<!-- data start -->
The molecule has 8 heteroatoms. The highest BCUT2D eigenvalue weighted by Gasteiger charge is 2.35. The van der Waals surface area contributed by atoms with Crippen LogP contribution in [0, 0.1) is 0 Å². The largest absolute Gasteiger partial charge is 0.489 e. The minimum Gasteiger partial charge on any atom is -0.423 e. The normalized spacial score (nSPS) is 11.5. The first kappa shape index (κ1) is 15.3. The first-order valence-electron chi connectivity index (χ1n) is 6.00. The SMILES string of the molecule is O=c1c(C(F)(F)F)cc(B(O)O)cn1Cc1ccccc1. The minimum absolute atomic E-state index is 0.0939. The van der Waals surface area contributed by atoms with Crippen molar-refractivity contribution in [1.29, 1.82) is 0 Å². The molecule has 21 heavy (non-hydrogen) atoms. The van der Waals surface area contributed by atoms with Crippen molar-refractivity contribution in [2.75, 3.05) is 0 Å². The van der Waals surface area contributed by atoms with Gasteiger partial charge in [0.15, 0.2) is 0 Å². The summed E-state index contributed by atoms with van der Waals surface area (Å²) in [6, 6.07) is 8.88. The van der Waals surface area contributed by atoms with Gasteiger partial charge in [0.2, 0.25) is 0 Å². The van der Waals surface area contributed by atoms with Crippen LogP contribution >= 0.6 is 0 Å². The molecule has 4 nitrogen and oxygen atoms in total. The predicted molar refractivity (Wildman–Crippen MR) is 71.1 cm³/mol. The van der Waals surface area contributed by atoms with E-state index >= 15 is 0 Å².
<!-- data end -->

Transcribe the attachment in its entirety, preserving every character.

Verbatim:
The molecule has 8 heteroatoms. The highest BCUT2D eigenvalue weighted by Gasteiger charge is 2.35. The van der Waals surface area contributed by atoms with Crippen LogP contribution in [0, 0.1) is 0 Å². The largest absolute Gasteiger partial charge is 0.489 e. The minimum Gasteiger partial charge on any atom is -0.423 e. The normalized spacial score (nSPS) is 11.5. The first kappa shape index (κ1) is 15.3. The first-order valence-electron chi connectivity index (χ1n) is 6.00. The SMILES string of the molecule is O=c1c(C(F)(F)F)cc(B(O)O)cn1Cc1ccccc1. The minimum absolute atomic E-state index is 0.0939. The van der Waals surface area contributed by atoms with Crippen molar-refractivity contribution in [1.29, 1.82) is 0 Å². The molecule has 21 heavy (non-hydrogen) atoms. The van der Waals surface area contributed by atoms with Crippen molar-refractivity contribution in [2.75, 3.05) is 0 Å². The van der Waals surface area contributed by atoms with Gasteiger partial charge in [0.15, 0.2) is 0 Å². The summed E-state index contributed by atoms with van der Waals surface area (Å²) in [6, 6.07) is 8.88. The van der Waals surface area contributed by atoms with Gasteiger partial charge in [0.2, 0.25) is 0 Å². The van der Waals surface area contributed by atoms with Crippen LogP contribution >= 0.6 is 0 Å². The molecule has 4 nitrogen and oxygen atoms in total. The predicted molar refractivity (Wildman–Crippen MR) is 71.1 cm³/mol. The van der Waals surface area contributed by atoms with E-state index >= 15 is 0 Å².